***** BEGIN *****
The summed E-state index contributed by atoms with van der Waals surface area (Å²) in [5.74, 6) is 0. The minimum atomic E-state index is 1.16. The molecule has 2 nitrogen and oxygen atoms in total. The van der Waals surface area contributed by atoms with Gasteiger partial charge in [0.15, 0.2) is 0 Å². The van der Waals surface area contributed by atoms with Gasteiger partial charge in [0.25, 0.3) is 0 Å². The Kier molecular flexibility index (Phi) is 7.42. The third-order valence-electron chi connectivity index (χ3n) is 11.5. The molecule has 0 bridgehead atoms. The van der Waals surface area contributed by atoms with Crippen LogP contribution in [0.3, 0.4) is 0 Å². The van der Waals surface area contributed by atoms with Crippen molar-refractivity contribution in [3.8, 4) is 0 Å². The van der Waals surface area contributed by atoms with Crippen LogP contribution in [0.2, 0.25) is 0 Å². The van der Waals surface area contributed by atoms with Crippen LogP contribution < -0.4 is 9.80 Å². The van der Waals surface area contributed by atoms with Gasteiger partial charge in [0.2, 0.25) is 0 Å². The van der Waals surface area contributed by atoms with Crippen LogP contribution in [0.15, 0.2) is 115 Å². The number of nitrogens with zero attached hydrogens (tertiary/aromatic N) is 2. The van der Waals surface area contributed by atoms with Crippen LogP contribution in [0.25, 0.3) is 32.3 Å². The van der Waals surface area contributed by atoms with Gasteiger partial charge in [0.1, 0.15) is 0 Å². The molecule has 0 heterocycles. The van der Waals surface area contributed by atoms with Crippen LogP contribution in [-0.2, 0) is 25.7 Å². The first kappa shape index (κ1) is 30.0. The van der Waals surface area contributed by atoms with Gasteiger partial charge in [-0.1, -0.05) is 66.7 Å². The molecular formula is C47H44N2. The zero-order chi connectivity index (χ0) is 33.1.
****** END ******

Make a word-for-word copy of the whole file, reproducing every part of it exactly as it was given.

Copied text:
The summed E-state index contributed by atoms with van der Waals surface area (Å²) in [5.74, 6) is 0. The minimum atomic E-state index is 1.16. The molecule has 2 nitrogen and oxygen atoms in total. The van der Waals surface area contributed by atoms with Gasteiger partial charge in [0.15, 0.2) is 0 Å². The van der Waals surface area contributed by atoms with Gasteiger partial charge in [0.25, 0.3) is 0 Å². The Kier molecular flexibility index (Phi) is 7.42. The third-order valence-electron chi connectivity index (χ3n) is 11.5. The molecule has 0 bridgehead atoms. The van der Waals surface area contributed by atoms with Crippen LogP contribution in [0.3, 0.4) is 0 Å². The van der Waals surface area contributed by atoms with Crippen molar-refractivity contribution in [3.8, 4) is 0 Å². The van der Waals surface area contributed by atoms with Crippen LogP contribution in [0.2, 0.25) is 0 Å². The van der Waals surface area contributed by atoms with Crippen LogP contribution < -0.4 is 9.80 Å². The van der Waals surface area contributed by atoms with Gasteiger partial charge in [0.2, 0.25) is 0 Å². The van der Waals surface area contributed by atoms with Crippen LogP contribution in [0.15, 0.2) is 115 Å². The number of nitrogens with zero attached hydrogens (tertiary/aromatic N) is 2. The van der Waals surface area contributed by atoms with Crippen LogP contribution in [0.25, 0.3) is 32.3 Å². The van der Waals surface area contributed by atoms with Gasteiger partial charge in [0.1, 0.15) is 0 Å². The molecule has 0 heterocycles. The van der Waals surface area contributed by atoms with Crippen LogP contribution in [-0.2, 0) is 25.7 Å². The first kappa shape index (κ1) is 30.0. The van der Waals surface area contributed by atoms with Gasteiger partial charge in [-0.1, -0.05) is 66.7 Å². The molecular formula is C47H44N2. The zero-order chi connectivity index (χ0) is 33.1.